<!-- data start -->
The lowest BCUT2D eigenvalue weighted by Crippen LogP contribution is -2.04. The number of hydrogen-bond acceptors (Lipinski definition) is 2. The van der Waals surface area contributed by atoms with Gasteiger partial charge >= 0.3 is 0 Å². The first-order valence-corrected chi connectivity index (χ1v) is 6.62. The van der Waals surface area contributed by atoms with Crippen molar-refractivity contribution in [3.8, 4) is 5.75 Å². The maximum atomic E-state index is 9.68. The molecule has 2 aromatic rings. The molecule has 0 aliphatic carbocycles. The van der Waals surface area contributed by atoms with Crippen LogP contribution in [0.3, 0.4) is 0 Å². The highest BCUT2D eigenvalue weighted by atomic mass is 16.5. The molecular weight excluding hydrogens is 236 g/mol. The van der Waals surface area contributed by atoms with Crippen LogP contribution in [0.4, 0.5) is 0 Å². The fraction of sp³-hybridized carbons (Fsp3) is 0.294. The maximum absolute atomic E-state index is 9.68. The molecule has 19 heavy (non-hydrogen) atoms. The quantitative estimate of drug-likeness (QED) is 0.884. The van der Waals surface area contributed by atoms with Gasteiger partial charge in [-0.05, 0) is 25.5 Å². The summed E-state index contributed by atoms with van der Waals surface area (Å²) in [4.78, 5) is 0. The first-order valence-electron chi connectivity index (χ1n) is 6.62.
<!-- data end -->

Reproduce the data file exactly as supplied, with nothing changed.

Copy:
The lowest BCUT2D eigenvalue weighted by Crippen LogP contribution is -2.04. The number of hydrogen-bond acceptors (Lipinski definition) is 2. The van der Waals surface area contributed by atoms with Gasteiger partial charge >= 0.3 is 0 Å². The first-order valence-corrected chi connectivity index (χ1v) is 6.62. The van der Waals surface area contributed by atoms with Crippen molar-refractivity contribution in [3.8, 4) is 5.75 Å². The maximum atomic E-state index is 9.68. The molecule has 2 aromatic rings. The molecule has 0 aliphatic carbocycles. The van der Waals surface area contributed by atoms with Crippen LogP contribution in [0.3, 0.4) is 0 Å². The highest BCUT2D eigenvalue weighted by atomic mass is 16.5. The molecular weight excluding hydrogens is 236 g/mol. The van der Waals surface area contributed by atoms with Crippen LogP contribution in [0.4, 0.5) is 0 Å². The fraction of sp³-hybridized carbons (Fsp3) is 0.294. The maximum absolute atomic E-state index is 9.68. The molecule has 19 heavy (non-hydrogen) atoms. The quantitative estimate of drug-likeness (QED) is 0.884. The van der Waals surface area contributed by atoms with Gasteiger partial charge in [-0.05, 0) is 25.5 Å². The summed E-state index contributed by atoms with van der Waals surface area (Å²) in [4.78, 5) is 0. The first-order valence-electron chi connectivity index (χ1n) is 6.62.